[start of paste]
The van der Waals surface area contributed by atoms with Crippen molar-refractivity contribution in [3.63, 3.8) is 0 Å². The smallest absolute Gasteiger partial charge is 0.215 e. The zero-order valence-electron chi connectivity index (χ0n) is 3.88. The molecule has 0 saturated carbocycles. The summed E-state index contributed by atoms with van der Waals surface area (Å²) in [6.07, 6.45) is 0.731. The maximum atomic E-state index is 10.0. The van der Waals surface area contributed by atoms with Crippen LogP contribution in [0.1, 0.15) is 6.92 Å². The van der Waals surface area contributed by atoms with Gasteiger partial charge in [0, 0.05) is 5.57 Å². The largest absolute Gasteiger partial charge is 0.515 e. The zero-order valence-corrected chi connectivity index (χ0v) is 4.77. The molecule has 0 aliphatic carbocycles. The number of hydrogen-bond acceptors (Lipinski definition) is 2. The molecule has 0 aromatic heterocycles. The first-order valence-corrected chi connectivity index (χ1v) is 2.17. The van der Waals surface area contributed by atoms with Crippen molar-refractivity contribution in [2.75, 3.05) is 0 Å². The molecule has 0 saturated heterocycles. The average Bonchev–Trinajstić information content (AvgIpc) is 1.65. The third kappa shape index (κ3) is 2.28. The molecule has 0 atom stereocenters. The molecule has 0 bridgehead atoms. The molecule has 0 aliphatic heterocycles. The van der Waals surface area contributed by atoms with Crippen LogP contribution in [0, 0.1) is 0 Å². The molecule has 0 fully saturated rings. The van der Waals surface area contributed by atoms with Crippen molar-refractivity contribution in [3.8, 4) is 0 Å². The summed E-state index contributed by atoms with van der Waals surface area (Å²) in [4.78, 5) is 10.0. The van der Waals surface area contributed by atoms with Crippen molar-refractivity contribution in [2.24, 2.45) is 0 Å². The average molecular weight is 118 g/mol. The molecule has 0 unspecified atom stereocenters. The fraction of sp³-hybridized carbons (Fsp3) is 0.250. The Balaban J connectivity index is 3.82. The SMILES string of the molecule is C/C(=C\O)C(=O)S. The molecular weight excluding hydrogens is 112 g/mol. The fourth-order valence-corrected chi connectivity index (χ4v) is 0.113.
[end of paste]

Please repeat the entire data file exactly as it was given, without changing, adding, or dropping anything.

The van der Waals surface area contributed by atoms with Crippen molar-refractivity contribution in [3.63, 3.8) is 0 Å². The smallest absolute Gasteiger partial charge is 0.215 e. The zero-order valence-electron chi connectivity index (χ0n) is 3.88. The molecule has 0 saturated carbocycles. The summed E-state index contributed by atoms with van der Waals surface area (Å²) in [6.07, 6.45) is 0.731. The maximum atomic E-state index is 10.0. The van der Waals surface area contributed by atoms with Crippen LogP contribution in [0.1, 0.15) is 6.92 Å². The van der Waals surface area contributed by atoms with Gasteiger partial charge in [0, 0.05) is 5.57 Å². The largest absolute Gasteiger partial charge is 0.515 e. The zero-order valence-corrected chi connectivity index (χ0v) is 4.77. The molecule has 0 aliphatic carbocycles. The number of hydrogen-bond acceptors (Lipinski definition) is 2. The molecule has 0 aromatic heterocycles. The first-order valence-corrected chi connectivity index (χ1v) is 2.17. The van der Waals surface area contributed by atoms with Crippen molar-refractivity contribution in [2.75, 3.05) is 0 Å². The molecule has 0 saturated heterocycles. The average Bonchev–Trinajstić information content (AvgIpc) is 1.65. The third kappa shape index (κ3) is 2.28. The molecule has 0 atom stereocenters. The molecule has 0 bridgehead atoms. The molecule has 0 aliphatic heterocycles. The van der Waals surface area contributed by atoms with Crippen LogP contribution in [0, 0.1) is 0 Å². The molecule has 0 fully saturated rings. The van der Waals surface area contributed by atoms with Crippen molar-refractivity contribution in [3.8, 4) is 0 Å². The summed E-state index contributed by atoms with van der Waals surface area (Å²) in [4.78, 5) is 10.0. The van der Waals surface area contributed by atoms with Crippen molar-refractivity contribution in [2.24, 2.45) is 0 Å². The average molecular weight is 118 g/mol. The molecule has 0 unspecified atom stereocenters. The fraction of sp³-hybridized carbons (Fsp3) is 0.250. The Balaban J connectivity index is 3.82. The SMILES string of the molecule is C/C(=C\O)C(=O)S. The molecular weight excluding hydrogens is 112 g/mol. The fourth-order valence-corrected chi connectivity index (χ4v) is 0.113.